Adapted but not preferred: human capabilities and wellbeing in oppressive environments

OUTPUT TYPE: Conference or seminar papers
PUBLICATION YEAR: 2017
TITLE AUTHOR(S): C.Desmond, S.Swartz, H.Van Rooyen, Working GroupHSRC Welllbeing
KEYWORDS: HAPPINESS, QUALITY OF LIFE
DEPARTMENT: Human and Social Development (HSD)
Print: HSRC Library: shelf number 9999

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Abstract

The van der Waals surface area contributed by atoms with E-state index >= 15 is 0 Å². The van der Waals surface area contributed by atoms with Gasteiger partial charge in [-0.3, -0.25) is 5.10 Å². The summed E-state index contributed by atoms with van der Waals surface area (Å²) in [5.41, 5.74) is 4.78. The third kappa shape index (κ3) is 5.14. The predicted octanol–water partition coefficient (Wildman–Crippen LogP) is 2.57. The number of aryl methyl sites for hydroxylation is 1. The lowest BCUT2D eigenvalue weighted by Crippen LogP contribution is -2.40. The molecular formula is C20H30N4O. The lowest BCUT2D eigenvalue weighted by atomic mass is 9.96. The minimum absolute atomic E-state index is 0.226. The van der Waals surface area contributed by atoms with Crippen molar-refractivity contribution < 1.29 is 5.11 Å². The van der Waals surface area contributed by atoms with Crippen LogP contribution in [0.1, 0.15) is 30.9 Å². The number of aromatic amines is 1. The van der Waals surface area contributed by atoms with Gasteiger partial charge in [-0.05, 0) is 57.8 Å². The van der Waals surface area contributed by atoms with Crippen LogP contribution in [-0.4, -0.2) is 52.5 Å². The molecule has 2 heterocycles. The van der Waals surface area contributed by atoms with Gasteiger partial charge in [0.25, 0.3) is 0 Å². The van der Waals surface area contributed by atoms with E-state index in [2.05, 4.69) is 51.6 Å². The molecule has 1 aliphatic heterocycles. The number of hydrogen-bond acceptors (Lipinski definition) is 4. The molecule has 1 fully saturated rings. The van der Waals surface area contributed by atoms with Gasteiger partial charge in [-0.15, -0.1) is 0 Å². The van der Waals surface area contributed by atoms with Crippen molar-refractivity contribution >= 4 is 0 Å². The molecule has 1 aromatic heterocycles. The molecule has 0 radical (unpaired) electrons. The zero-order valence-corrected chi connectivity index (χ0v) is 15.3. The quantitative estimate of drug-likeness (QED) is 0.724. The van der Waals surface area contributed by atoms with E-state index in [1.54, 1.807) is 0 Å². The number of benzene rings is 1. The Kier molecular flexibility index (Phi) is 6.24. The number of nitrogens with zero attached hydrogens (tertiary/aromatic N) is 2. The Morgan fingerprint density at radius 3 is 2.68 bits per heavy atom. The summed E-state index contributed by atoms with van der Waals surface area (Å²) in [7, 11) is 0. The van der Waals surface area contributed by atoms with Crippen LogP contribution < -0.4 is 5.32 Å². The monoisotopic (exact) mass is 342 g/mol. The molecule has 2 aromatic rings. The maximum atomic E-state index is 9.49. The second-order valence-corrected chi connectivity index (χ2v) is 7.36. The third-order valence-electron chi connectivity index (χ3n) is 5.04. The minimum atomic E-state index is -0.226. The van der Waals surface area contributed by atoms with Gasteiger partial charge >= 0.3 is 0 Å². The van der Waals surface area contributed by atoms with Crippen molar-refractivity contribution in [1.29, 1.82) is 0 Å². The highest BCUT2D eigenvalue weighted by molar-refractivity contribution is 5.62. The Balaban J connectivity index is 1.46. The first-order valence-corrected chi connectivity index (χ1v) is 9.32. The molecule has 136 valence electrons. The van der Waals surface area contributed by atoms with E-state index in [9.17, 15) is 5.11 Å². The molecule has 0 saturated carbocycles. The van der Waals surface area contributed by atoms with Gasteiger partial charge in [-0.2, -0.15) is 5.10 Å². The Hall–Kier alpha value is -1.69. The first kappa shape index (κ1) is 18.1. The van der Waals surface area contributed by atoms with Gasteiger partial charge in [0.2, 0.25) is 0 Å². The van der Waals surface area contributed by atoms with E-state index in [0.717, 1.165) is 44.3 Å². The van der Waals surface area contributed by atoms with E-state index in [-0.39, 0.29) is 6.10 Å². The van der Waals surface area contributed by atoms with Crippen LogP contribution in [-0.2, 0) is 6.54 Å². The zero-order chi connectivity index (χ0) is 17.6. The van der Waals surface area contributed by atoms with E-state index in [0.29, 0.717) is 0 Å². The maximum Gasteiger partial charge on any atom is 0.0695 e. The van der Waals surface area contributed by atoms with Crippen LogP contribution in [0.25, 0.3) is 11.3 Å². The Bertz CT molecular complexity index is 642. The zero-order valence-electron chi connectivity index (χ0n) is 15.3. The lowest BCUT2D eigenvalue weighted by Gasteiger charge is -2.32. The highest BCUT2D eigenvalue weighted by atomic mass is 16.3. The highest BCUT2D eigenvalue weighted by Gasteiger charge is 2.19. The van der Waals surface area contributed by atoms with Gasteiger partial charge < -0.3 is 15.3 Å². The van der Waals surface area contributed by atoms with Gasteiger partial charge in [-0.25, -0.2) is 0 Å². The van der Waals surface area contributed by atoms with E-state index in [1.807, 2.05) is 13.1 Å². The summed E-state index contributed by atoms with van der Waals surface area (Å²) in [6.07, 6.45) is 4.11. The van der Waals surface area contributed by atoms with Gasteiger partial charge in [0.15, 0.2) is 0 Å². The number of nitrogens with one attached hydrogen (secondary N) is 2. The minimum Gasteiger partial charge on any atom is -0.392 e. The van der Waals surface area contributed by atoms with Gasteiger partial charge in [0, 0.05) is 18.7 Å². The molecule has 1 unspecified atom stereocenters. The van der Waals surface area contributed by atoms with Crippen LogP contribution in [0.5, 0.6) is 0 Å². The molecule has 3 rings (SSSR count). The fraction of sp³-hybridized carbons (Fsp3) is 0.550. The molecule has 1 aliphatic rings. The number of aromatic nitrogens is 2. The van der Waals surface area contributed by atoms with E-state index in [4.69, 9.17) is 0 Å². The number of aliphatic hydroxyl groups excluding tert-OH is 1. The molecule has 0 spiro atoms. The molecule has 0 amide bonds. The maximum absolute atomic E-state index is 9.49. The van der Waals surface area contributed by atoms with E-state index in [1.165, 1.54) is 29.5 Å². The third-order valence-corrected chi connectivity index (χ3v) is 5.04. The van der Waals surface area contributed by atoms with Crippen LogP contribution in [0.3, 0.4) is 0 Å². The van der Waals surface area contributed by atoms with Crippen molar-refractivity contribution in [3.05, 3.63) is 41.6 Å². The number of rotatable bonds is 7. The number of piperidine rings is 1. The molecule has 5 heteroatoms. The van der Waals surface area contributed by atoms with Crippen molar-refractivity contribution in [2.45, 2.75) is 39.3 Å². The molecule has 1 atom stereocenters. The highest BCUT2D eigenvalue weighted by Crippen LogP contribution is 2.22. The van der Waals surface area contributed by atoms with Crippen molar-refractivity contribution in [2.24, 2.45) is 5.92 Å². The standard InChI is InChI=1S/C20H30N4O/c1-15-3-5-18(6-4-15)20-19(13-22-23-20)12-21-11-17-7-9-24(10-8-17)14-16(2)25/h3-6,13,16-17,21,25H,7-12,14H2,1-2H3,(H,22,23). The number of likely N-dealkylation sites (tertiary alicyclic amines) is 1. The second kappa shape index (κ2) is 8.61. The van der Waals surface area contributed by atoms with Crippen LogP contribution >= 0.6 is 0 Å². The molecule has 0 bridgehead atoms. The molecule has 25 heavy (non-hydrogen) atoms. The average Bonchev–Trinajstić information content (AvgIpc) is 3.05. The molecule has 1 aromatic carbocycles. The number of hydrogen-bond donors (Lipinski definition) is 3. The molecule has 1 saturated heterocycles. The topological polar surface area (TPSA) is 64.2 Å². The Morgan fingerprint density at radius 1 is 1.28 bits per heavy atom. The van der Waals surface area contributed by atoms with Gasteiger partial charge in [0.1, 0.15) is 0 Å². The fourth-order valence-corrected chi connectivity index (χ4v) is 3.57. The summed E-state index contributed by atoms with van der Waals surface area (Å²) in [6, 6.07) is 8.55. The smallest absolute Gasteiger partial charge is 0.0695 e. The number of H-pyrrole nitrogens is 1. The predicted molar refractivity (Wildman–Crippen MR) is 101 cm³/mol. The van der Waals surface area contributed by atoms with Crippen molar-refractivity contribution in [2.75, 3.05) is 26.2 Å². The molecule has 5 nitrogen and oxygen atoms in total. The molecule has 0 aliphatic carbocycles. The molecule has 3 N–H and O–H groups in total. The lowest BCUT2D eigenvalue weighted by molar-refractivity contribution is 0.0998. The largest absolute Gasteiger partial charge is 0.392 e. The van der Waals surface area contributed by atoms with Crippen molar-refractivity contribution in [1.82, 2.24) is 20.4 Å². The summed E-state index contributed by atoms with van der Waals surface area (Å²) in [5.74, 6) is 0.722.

The capabilities approach draws attention to freedom, conceived of as the extent to which individuals have the capability to choose between different functionings (different things they would like to do or be). Oppressive environments limit the availability of options, or in capabilities language: they act to reduce the available combinations of functionings which individuals are free to select between. External constraints are, we argue, only one of the ways in which oppressive environments limit capabilities. Over time, oppressive environments may constrain the ability of individuals to take up options which are apparently available to them. Internal capabilities - the abilities developed over time which allow individuals to take advantage of the opportunities available to them - are shaped by the environment, and continued oppression often shapes or hinders their development such that they act as a constraint on people's ability to live the life they have reason to value. Adapted preferences, when individuals accept their oppression as normal, not viewing their circumstances as egregious infringements on their freedom, have received attention in the literature, especially in relation to women's self-assessed well-being. Individuals adapting to their oppressive environments is, however, only part of the story. The foundational work of Frantz Fanon, Paulo Freire and Steve Biko, followed by other global south academics, outlines how oppressive environments take their toll on people, in ways other than adapted preferences. Dehumanizing treatment, over time, dehumanizes. In contrast to adaptive preferences, they argue that many people living in oppressive environments are angry at the treatment they receive, but that they feel powerless (at least as individuals) to fight back against such treatment. This anger and sense of powerlessness can lead to apathy and, for some, self-destructive or anti-social behaviour. In South Africa we have wealth of data on wellbeing, but we have not adequately captured the myriad internalized effects of living in oppressive environments, and how these limit freedom. We do not know who is most affected and how these effects are limiting their ability to live the life they have reason to value. Without this knowledge, it is unsurprising that we do not have interventions, which we argue are warranted, to support people to overcome the consequences of prolonged exposure to dehumanizing treatment